The crew had a victory shortly after noon when a person gave them the approximate location where a relative might be. They found the building and lowered the cable into a crevice. Emergency worker Ye Bin, who was operating the device, said he heard a faint voice in response to their calls. For 2 1/2 hours, the crew worked by hand to free the man.

The victim, underground nearly five days, had been on the second floor of a six-story building when the quake struck. Somehow he managed to land face down in an 18-inch space between collapsed floors. When the rescuers finally freed him, they whisked him to an ambulance to a hospital before returning to their search.

"He came out very strong, immediately asked about his family and had us call their cellphone," said Pan Yonghong, commander of the disaster relief team. "As every day passes, the chances of finding survivors are reduced. But if there's a 1% chance, we'll continue to exert 100% effort."

As the afternoon wore on, the crew hoped for a second miracle, passing through a wrecked shopping area, shooing a flock of chickens that was scrounging around five bloated bodies, before starting their climb onto the debris field.

After several arduous minutes navigating an obstacle course of spiky timbers, near-vertical slabs of concrete and steel rods, the group found a promising spot on a foothill of rubble about 60 feet above what would have been street level, and resumed their calls of "Anyone there?"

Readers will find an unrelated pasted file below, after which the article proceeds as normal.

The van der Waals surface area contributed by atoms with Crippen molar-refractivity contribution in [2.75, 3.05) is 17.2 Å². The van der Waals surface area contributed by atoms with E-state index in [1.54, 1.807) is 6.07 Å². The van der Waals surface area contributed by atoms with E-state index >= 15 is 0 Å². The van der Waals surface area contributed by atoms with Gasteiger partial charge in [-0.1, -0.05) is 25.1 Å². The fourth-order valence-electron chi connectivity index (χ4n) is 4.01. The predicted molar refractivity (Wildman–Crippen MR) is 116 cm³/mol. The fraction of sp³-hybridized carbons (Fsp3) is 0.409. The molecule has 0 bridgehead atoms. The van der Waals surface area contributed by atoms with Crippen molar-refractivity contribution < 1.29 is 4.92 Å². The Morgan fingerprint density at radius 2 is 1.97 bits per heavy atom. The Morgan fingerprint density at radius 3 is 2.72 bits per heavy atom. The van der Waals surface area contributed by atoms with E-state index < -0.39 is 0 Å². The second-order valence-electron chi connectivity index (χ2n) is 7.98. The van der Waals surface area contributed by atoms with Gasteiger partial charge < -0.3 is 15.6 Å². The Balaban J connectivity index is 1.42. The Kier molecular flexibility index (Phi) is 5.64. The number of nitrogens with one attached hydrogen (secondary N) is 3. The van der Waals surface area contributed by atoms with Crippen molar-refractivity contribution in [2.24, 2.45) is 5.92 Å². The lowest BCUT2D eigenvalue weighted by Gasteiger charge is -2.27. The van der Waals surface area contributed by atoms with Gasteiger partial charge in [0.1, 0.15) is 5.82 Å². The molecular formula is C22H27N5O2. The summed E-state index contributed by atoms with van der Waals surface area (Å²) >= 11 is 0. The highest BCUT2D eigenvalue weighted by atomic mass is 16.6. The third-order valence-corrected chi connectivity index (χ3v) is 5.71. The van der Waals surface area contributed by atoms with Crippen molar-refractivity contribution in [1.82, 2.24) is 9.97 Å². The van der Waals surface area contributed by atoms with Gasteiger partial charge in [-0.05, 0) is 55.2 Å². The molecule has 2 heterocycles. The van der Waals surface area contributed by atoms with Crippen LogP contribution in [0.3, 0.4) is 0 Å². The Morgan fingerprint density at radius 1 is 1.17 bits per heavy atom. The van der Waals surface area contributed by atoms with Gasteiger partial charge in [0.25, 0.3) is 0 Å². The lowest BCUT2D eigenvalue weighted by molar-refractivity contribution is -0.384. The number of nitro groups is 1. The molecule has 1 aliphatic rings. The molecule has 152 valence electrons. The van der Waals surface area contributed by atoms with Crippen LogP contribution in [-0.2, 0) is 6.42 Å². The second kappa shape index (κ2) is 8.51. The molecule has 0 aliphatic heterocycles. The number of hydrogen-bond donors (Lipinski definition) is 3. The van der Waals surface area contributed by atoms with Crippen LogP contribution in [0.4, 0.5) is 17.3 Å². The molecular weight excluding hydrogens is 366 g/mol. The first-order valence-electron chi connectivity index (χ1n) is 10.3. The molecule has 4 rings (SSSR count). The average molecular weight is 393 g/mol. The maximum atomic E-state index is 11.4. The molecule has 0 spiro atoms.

Then, about 3 o'clock, Pan got a phone call about the flood warning. The group scrambled at full speed about 150 feet up to the top of the debris, wary that a large chunk could collapse and bury them.

A giant downed crane and hundreds of concrete forms suggested that the summit was the top floor of a skyscraper that had been under construction when the quake hit.

The top of the heap afforded a panoramic view of the damage that nature could deal out in a few short minutes. As confusion and panic spread, two military helicopters headed up the valley in the direction of the blocked water.

There was uncertainty over the source for the scare. There had been reports in recent days that the quake might have weakened dams in the area. But officials indicated that the problem was a so-called barrier lake, created when a quake or avalanche dams a river.

"This earthquake struck places where there is quite a lot of water conservancy and reservoirs," Chinese Agriculture Vice Minister Wei Chao'an told reporters Saturday. "Some reservoirs and water-control projects have had some damage."

Dai Ping, a Chinese environmental activist, said the government had underplayed the risk of flooding.

"A lot of this is top-secret. They don't want to talk about it," Dai said. "After earthquakes, new lakes are formed and they are very dangerous because they are unstable."

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mark.magnier@latimes.com

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Times staff writer Barbara Demick in Beijing and Gao Wenhuan of The Times' Beijing Bureau reporting from Beichuan contributed to this report.